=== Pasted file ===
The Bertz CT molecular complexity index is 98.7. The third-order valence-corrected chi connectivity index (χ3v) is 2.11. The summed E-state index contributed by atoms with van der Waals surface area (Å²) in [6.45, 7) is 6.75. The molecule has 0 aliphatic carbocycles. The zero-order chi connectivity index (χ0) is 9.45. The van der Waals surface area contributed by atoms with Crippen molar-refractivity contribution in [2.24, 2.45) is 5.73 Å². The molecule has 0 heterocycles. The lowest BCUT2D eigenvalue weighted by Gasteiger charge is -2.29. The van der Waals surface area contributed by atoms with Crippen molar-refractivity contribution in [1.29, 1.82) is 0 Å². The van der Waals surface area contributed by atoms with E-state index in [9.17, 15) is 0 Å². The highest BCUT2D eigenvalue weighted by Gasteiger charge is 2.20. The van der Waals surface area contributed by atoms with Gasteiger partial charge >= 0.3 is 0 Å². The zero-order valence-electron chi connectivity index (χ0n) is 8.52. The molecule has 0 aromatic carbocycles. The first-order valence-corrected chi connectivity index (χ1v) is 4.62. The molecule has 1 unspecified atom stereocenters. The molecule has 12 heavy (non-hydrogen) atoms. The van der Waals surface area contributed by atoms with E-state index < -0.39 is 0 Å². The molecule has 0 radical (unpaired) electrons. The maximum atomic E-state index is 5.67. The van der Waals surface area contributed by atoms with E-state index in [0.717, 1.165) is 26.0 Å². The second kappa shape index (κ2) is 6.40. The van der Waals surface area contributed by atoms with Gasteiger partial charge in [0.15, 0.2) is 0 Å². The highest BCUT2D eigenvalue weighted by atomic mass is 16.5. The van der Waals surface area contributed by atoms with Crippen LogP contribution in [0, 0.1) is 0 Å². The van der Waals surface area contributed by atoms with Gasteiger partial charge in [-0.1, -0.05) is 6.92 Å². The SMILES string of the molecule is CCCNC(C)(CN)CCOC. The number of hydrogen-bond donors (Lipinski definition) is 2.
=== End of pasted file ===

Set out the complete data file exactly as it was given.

The Bertz CT molecular complexity index is 98.7. The third-order valence-corrected chi connectivity index (χ3v) is 2.11. The summed E-state index contributed by atoms with van der Waals surface area (Å²) in [6.45, 7) is 6.75. The molecule has 0 aliphatic carbocycles. The zero-order chi connectivity index (χ0) is 9.45. The van der Waals surface area contributed by atoms with Crippen molar-refractivity contribution in [2.24, 2.45) is 5.73 Å². The molecule has 0 heterocycles. The lowest BCUT2D eigenvalue weighted by Gasteiger charge is -2.29. The van der Waals surface area contributed by atoms with Crippen molar-refractivity contribution in [1.29, 1.82) is 0 Å². The van der Waals surface area contributed by atoms with E-state index in [9.17, 15) is 0 Å². The highest BCUT2D eigenvalue weighted by Gasteiger charge is 2.20. The van der Waals surface area contributed by atoms with Gasteiger partial charge >= 0.3 is 0 Å². The zero-order valence-electron chi connectivity index (χ0n) is 8.52. The molecule has 0 aromatic carbocycles. The first-order valence-corrected chi connectivity index (χ1v) is 4.62. The molecule has 1 unspecified atom stereocenters. The molecule has 12 heavy (non-hydrogen) atoms. The van der Waals surface area contributed by atoms with E-state index < -0.39 is 0 Å². The molecule has 0 radical (unpaired) electrons. The maximum atomic E-state index is 5.67. The van der Waals surface area contributed by atoms with E-state index in [0.717, 1.165) is 26.0 Å². The second kappa shape index (κ2) is 6.40. The van der Waals surface area contributed by atoms with Gasteiger partial charge in [0.15, 0.2) is 0 Å². The highest BCUT2D eigenvalue weighted by atomic mass is 16.5. The van der Waals surface area contributed by atoms with Crippen LogP contribution in [0, 0.1) is 0 Å². The van der Waals surface area contributed by atoms with Gasteiger partial charge in [-0.1, -0.05) is 6.92 Å². The SMILES string of the molecule is CCCNC(C)(CN)CCOC. The number of hydrogen-bond donors (Lipinski definition) is 2.